Saturday, July 31, 2010

life storage--a sermon for Ordinary 18C

Rev. Teri Peterson
RCLPC
life storage
Luke 12.13-21
1 August 2010, Ordinary 18C

Someone in the crowd said to Jesus, ‘Teacher, tell my brother to divide the family inheritance with me.’ But Jesus said to him, ‘Friend, who set me to be a judge or arbitrator over you?’ And he said to them, ‘Take care! Be on your guard against all kinds of greed; for one’s life does not consist in the abundance of possessions.’ Then he told them a parable: ‘The land of a rich man produced abundantly. And he thought to himself, “What should I do, for I have no place to store my crops?” Then he said, “I will do this: I will pull down my barns and build larger ones, and there I will store all my grain and my goods. And I will say to my soul, Soul, you have ample goods laid up for many years; relax, eat, drink, be merry.” But God said to him, “You fool! This very night your life is being demanded of you. And the things you have prepared, whose will they be?” So it is with those who store up treasures for themselves but are not rich towards God.’


Okay, be honest: who’s uncomfortable already, before I even start talking?
It just seems like we should get that little fact out of the way—we’re uncomfortable when it comes to talking about money, material goods, and all that other stuff that we all really like to have and some of which we even need…and we’re especially uncomfortable talking about it in church.

Unfortunately, Jesus doesn’t seem to be uncomfortable. He talks more about money and possessions than about any other topic, and basically nothing he says about it makes us feel any more comfortable—“sell all your possessions, give the money to the poor, then come and follow me.” “it is easier for a camel to go through the eye of a needle than for someone who is rich to enter the kingdom of heaven.” Today’s is probably the least offensive of the bunch: “life does not consist in the abundance of possessions…beware of storing up treasures for yourself but not being rich toward God.”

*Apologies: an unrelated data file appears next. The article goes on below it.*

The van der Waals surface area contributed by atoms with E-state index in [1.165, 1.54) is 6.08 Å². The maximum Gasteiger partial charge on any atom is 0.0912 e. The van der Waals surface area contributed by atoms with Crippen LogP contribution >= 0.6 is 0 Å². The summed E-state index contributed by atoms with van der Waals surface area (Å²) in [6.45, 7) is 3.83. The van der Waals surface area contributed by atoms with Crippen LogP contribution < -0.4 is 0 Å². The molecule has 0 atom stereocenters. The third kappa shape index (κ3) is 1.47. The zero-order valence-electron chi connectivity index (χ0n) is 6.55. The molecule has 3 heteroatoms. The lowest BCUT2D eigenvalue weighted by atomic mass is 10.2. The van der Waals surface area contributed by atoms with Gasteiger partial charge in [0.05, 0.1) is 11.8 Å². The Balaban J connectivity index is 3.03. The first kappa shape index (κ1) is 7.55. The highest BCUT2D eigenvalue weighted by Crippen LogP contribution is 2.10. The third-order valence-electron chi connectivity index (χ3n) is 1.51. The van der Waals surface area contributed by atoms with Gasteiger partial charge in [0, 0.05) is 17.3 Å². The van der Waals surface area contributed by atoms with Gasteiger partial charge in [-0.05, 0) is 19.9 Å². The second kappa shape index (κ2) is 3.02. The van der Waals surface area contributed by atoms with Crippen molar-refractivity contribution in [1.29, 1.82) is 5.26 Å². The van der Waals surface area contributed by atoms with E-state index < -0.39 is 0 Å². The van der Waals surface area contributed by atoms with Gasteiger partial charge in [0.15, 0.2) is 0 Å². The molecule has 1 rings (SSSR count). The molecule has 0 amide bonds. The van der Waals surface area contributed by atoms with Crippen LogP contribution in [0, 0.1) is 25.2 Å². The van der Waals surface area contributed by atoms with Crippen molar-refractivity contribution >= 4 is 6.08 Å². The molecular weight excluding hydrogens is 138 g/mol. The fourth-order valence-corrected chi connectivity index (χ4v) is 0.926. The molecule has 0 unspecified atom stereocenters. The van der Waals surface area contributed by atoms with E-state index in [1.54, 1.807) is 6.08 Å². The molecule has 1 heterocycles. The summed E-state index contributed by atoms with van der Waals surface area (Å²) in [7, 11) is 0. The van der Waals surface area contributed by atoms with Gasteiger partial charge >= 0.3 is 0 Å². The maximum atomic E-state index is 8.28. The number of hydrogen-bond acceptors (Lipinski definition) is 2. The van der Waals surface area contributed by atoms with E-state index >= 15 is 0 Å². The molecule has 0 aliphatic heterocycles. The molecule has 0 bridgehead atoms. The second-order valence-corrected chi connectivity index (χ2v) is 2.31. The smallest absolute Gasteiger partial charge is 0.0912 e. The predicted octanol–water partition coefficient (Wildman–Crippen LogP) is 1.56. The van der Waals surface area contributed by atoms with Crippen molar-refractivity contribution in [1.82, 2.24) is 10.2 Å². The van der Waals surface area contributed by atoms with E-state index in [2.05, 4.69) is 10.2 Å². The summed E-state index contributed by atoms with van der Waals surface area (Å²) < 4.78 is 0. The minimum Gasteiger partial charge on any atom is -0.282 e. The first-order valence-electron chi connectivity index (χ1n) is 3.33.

I’ll never forget my first experience in a Presbyterian church—I’ve told the story before, I think, of being hired to play the special music and hearing my very first sermon, which was about that story where Jesus tells the man to sell everything and come follow him…and the pastor said, “Jesus doesn’t mean that WE have to sell all our possessions and give away all our money.”
In my literal teenage mind, I wrote off the church then and there…it was obviously full of hypocrites who were more concerned about maintaining their own wealth than about following Jesus. God obviously has a sense of humor, since 15 years later I’m standing here, trying to think of ways I can make the story easier without resorting to the same words I heard that pastor say.

The thing is, Jesus does say those things. And they do matter, and they are just as important now as they were 2,000 years ago, and they DO apply to us, whether we want to think they do or not. And the other thing is: the church IS full of sinners, people who struggle with what it means to follow Jesus in the midst of all the other things of life. That’s what it means to be human, and a big part of what it means to be a Christian—that we work together to try to figure all this stuff out, we hold each other accountable when we fail, and we support each other in good and bad times.